The Discussion And The Conclusion Of Meditation II Essay

833 Words Oct 18th, 2014 4 Pages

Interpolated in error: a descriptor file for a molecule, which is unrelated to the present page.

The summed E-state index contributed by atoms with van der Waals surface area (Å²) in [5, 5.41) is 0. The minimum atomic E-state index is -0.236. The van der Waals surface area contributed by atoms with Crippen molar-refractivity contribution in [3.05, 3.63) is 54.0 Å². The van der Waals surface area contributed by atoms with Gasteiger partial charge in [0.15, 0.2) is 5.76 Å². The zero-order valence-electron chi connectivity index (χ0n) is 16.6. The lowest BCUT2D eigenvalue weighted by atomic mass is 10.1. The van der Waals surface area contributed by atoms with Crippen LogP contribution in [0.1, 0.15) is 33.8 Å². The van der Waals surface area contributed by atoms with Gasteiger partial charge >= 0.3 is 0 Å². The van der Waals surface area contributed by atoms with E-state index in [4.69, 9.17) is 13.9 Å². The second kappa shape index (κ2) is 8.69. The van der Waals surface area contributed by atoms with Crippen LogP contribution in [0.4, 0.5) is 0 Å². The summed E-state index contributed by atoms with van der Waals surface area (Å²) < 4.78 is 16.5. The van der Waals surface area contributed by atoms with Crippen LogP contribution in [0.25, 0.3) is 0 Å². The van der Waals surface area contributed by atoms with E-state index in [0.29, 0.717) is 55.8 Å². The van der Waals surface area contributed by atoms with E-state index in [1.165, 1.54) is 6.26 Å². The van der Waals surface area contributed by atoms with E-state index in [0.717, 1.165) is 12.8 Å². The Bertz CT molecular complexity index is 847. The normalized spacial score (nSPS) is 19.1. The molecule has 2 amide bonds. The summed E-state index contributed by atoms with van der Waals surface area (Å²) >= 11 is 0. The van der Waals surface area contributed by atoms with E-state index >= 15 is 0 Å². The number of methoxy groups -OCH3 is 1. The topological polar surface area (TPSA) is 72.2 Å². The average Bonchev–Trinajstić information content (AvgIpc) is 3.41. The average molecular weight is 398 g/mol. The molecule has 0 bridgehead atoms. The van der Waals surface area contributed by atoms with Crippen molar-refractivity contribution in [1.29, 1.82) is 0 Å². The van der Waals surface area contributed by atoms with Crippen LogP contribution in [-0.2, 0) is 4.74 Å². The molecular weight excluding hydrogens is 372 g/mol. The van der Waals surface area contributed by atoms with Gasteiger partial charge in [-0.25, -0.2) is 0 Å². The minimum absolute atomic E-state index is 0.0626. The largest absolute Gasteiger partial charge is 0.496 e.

The Discussion and the Conclusion: In Meditation II, Descartes introduces the “Wax Analogy” in order to demonstrate conclusively that things are known through the intellect rather than the senses and that the mind is better known than the body. Specifically, the argument is concerned with how we know rather than what we know. The argument concentrates on transformation— that is, a piece of wax melting into liquid wax. Descartes states that our senses allow us to know about a piece of wax: its colour, taste, smell, size, shape, and solidity. When the wax is placed near a fire, it melts; thus, its properties change as well. However, the same wax remains. Therefore, our awareness regarding the solid wax and the liquid wax being equivalent cannot originate from the senses since the wax’s sensible qualities have altered. What one can know about the wax is that it is flexible, mutable, and extended. Although, Descartes concludes that this is not known through the senses, and recognizes that it would be difficult to know this through the imagination as well: one cannot picture all of the infinite number of shapes included in mutability. Resultantly, the wax is known only through the intellect. This conclusion is revealed when Descartes states, “I must therefore admit that the nature of this piece of wax is in no way revealed by my imagination, but is perceived by the mind alone (Descartes 1998, p.84-5).” This clarifies that Descartes is speaking about the mind’s power…

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